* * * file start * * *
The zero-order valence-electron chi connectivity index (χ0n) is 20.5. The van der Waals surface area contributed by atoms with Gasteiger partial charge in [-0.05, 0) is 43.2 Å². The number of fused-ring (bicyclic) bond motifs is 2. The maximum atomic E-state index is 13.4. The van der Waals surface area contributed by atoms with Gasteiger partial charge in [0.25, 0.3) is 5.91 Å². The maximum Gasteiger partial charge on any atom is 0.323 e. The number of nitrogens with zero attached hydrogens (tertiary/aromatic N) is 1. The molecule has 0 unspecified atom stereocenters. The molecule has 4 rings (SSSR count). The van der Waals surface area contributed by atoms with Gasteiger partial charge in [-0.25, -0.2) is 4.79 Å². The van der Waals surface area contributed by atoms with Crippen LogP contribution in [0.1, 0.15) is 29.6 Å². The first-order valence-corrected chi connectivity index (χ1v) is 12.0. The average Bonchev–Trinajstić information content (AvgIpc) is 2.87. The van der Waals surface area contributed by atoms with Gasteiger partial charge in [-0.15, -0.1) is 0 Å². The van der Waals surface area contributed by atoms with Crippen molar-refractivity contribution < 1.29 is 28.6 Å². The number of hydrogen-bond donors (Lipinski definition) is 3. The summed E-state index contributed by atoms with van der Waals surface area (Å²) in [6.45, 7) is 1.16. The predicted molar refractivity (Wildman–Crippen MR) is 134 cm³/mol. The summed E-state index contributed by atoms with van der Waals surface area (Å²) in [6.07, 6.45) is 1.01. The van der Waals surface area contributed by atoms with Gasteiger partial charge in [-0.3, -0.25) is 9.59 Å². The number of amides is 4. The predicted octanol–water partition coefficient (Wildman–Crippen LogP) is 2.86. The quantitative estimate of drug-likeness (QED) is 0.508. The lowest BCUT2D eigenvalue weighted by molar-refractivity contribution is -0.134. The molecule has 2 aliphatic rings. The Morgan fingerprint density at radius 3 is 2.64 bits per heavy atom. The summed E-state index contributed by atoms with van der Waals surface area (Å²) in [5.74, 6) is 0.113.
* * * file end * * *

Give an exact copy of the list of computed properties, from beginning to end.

The zero-order valence-electron chi connectivity index (χ0n) is 20.5. The van der Waals surface area contributed by atoms with Gasteiger partial charge in [-0.05, 0) is 43.2 Å². The number of fused-ring (bicyclic) bond motifs is 2. The maximum atomic E-state index is 13.4. The van der Waals surface area contributed by atoms with Gasteiger partial charge in [0.25, 0.3) is 5.91 Å². The maximum Gasteiger partial charge on any atom is 0.323 e. The number of nitrogens with zero attached hydrogens (tertiary/aromatic N) is 1. The molecule has 0 unspecified atom stereocenters. The molecule has 4 rings (SSSR count). The van der Waals surface area contributed by atoms with Gasteiger partial charge in [-0.25, -0.2) is 4.79 Å². The van der Waals surface area contributed by atoms with Crippen LogP contribution in [0.1, 0.15) is 29.6 Å². The first-order valence-corrected chi connectivity index (χ1v) is 12.0. The average Bonchev–Trinajstić information content (AvgIpc) is 2.87. The van der Waals surface area contributed by atoms with Gasteiger partial charge in [-0.15, -0.1) is 0 Å². The van der Waals surface area contributed by atoms with Crippen molar-refractivity contribution < 1.29 is 28.6 Å². The number of hydrogen-bond donors (Lipinski definition) is 3. The summed E-state index contributed by atoms with van der Waals surface area (Å²) in [6.45, 7) is 1.16. The predicted molar refractivity (Wildman–Crippen MR) is 134 cm³/mol. The summed E-state index contributed by atoms with van der Waals surface area (Å²) in [6.07, 6.45) is 1.01. The van der Waals surface area contributed by atoms with Gasteiger partial charge in [-0.3, -0.25) is 9.59 Å². The number of amides is 4. The predicted octanol–water partition coefficient (Wildman–Crippen LogP) is 2.86. The quantitative estimate of drug-likeness (QED) is 0.508. The lowest BCUT2D eigenvalue weighted by molar-refractivity contribution is -0.134. The molecule has 2 aliphatic rings. The Morgan fingerprint density at radius 3 is 2.64 bits per heavy atom. The summed E-state index contributed by atoms with van der Waals surface area (Å²) in [5.74, 6) is 0.113.